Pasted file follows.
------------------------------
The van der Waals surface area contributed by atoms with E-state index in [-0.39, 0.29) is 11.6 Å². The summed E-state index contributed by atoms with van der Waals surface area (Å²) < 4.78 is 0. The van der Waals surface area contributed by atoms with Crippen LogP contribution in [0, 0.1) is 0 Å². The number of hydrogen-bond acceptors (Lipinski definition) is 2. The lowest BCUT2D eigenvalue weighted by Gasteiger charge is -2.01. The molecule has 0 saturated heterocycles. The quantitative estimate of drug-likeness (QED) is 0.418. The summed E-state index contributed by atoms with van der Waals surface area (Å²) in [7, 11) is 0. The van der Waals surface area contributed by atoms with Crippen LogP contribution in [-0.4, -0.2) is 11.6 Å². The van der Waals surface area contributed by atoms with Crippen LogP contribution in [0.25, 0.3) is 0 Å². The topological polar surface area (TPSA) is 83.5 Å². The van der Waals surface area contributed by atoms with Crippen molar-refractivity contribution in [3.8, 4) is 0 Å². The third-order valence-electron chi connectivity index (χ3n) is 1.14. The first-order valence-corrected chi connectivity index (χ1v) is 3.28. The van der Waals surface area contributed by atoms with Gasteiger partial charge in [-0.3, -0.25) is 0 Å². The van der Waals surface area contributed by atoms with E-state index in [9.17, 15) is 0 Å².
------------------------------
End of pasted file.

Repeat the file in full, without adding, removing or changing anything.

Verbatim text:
The van der Waals surface area contributed by atoms with E-state index in [-0.39, 0.29) is 11.6 Å². The summed E-state index contributed by atoms with van der Waals surface area (Å²) < 4.78 is 0. The van der Waals surface area contributed by atoms with Crippen LogP contribution in [0, 0.1) is 0 Å². The number of hydrogen-bond acceptors (Lipinski definition) is 2. The lowest BCUT2D eigenvalue weighted by Gasteiger charge is -2.01. The molecule has 0 saturated heterocycles. The quantitative estimate of drug-likeness (QED) is 0.418. The summed E-state index contributed by atoms with van der Waals surface area (Å²) in [7, 11) is 0. The van der Waals surface area contributed by atoms with Crippen LogP contribution in [-0.4, -0.2) is 11.6 Å². The van der Waals surface area contributed by atoms with Crippen LogP contribution in [0.25, 0.3) is 0 Å². The topological polar surface area (TPSA) is 83.5 Å². The van der Waals surface area contributed by atoms with Crippen molar-refractivity contribution in [3.8, 4) is 0 Å². The third-order valence-electron chi connectivity index (χ3n) is 1.14. The first-order valence-corrected chi connectivity index (χ1v) is 3.28. The van der Waals surface area contributed by atoms with Gasteiger partial charge in [-0.3, -0.25) is 0 Å². The van der Waals surface area contributed by atoms with E-state index in [9.17, 15) is 0 Å².